So like any normal human, I retweeted the original, and added this message:
My 1st year as (a) WomenEd lead has been a year of immense growth & courage! The birthday event is at midnight here but I'll be there in my purple shawl with a purple drink (red wine or grape kombucha) in hand feeling grateful that WomenEd, conceived by 7 courageous women, was born!
#WomenEd, never the one to miss an opportunity to make you think further and beyond, asked this question:
May we ask in what ways your courage has grown?
When I saw the question, I thought I should write about the radio show I hosted this year, the holistic-health-focused podcast I am starting and the new EdTech lead position I have at my school now, but a tiny inner voice said that these are just external by-products of some deeper internal shifts. I find that noticeable positive changes in our lives happen as a result of the personal growth set in motion years prior. What's more is that each of these external changes sets in motion new gears causing further accelerated growth.
Case in point: in 2018, I took a difficult life-changing decision in my personal life. People saw a woman who could make a tough decision but not the fact that the wheels were put in motion eight years earlier when I made a conscious choice to prioritise my own happiness (funnily, it still sounds a wee bit selfish to me when I say this.)
Happiness is a subjective concept, and one person's source of happiness can be another person's cause for doom and gloom.
Prioritising my happiness forced me to define my values, because I needed to think about, "What makes me happy?"
One of the values that really spoke to me was authenticity. I started on a journey to what I call 'matching my inside to my outside'- having my actions, behaviour and attitude reflect who I really am.
I declared authenticity as my #WordOfTheYear on Twitter that year and that journey led me to Brené Brown's work on vulnerability. I saw her TED talk within months of its release and it hit a chord. Her work helped me move above and beyond authenticity towards the mystifying concept of vulnerability.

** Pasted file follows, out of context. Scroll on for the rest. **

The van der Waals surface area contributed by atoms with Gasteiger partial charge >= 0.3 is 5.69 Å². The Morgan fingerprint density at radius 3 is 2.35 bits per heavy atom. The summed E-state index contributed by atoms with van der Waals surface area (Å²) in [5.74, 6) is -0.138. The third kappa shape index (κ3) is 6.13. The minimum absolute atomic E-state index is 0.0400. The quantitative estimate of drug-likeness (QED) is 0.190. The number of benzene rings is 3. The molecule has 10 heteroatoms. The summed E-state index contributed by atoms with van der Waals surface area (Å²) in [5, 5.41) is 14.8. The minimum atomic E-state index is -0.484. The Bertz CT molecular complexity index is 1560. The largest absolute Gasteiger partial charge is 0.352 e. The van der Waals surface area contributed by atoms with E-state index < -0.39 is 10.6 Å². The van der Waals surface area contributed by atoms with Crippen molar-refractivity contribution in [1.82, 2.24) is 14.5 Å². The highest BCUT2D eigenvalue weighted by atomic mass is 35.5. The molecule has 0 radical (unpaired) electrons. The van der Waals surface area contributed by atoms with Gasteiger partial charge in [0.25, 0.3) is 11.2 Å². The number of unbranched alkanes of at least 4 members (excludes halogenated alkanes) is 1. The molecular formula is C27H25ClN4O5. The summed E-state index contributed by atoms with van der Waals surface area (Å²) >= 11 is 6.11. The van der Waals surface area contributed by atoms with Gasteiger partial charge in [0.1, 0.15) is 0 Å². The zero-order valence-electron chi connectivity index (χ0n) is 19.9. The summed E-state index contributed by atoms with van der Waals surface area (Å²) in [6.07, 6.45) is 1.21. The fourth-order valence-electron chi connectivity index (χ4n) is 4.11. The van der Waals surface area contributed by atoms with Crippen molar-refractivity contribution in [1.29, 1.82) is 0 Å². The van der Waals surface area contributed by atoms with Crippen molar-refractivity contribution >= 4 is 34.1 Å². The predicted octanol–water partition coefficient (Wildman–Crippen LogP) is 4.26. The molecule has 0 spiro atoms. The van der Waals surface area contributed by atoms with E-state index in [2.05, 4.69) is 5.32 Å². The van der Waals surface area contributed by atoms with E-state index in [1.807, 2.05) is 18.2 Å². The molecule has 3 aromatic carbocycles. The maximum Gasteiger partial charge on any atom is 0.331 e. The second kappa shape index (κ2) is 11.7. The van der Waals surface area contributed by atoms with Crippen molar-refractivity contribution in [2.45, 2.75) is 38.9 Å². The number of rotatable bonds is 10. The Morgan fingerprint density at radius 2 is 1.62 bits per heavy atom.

In her Ted Talk, Brené talks about this counterintuitive concept that courage comes from being vulnerable!
Who would have thought? This idea was radical enough to almost give Brené Brown herself a nervous breakdown, make her Ted Talk go viral and shake the very foundations that good leadership was supposed to be standing on. The way I see it, she paved the way of "soft" skills becoming mainstream, real skills. It precipitated the turnaround in the perception of the hallmarks of leadership from aggressive yang energy to vulnerability, courage and "being in the arena."
So circling back to #WomenEd's question: In what ways has my courage grown?
More and more, I find myself standing in my own truth and not being afraid to speak it.
A lot of women have been excellent role models, and they have shown me that you can speak your truth calmly and still be heard. My interview with Vivienne Porritt for my Teacher's Talk Radio show was one of those inspirational instances. Vivienne is one of the founders of #WomenEd and its Chair. She speaks with clarity and confidence while being grounded in humility and her truth - what a magical combination!
Also, I seem to be hitting the sweet spot between listening to my head and following my heart more and more now.
Life brings us choices and dilemmas every single day.
It used to be difficult for me to make decisions as a mother, teacher, empath and people-pleaser. Now, I try to look at the facts of the situation as objectively as I can, weigh out my choices and choose the one that aligns with my values and that I think will be the most beneficial to all parties concerned. The bravery here is to know that I will make some "wrong" choices and to still make them. It's scary but I remind myself that I am doing the best I can, and if something goes awry, I will use it as a lesson in humility, productivity and growth.
#WomenEd has also been one of the influences in changing the way I see networking.
Networking used to be a dirty word for me as I used to see it as a friendship for convenience or worse, with ulterior motives of taking advantage of other people. I now see it as a reflection of the way the universe functions- there is a constant give-and-take and conversion of energy in the physical and metaphysical world around us. Networking is a conscious choice to be of service to others without expecting something in return and to receive graciously from others when we need help and support.
I have been the receiver of so much positivity in the #WomenEd community:
- Vivienne, who agreed to do an interview with me even though she did not know me
- Jess, Katie, Karly and Jacqui who shared so much about their experience as #WomenEd leads in Asia
- Natasha Hilton for participating in #WomenEd Taiwan's online event on a busy Saturday
- and most of all, Jess and Jessica, my partners in crime at #WomenEd Taiwan, with whom I have hosted some fabulous events this year.
Finally, I have developed the courage to see myself and others as imperfect humans with our own personal narratives.
As we hold space for each individual's narrative, we start to weave the warps and wefts of our collective story as women and as humans.
When we unveil our judgements, we become open and curious; we stop being puzzled by people and start putting the puzzles of their personality - all the whole and fragmented, benevolent and selfish, outgoing and reticent parts of them - together.
There you have it - the ways I think I have become braver in the past year and the part #WomenEd has played in it.
Notice from #WomenEd:
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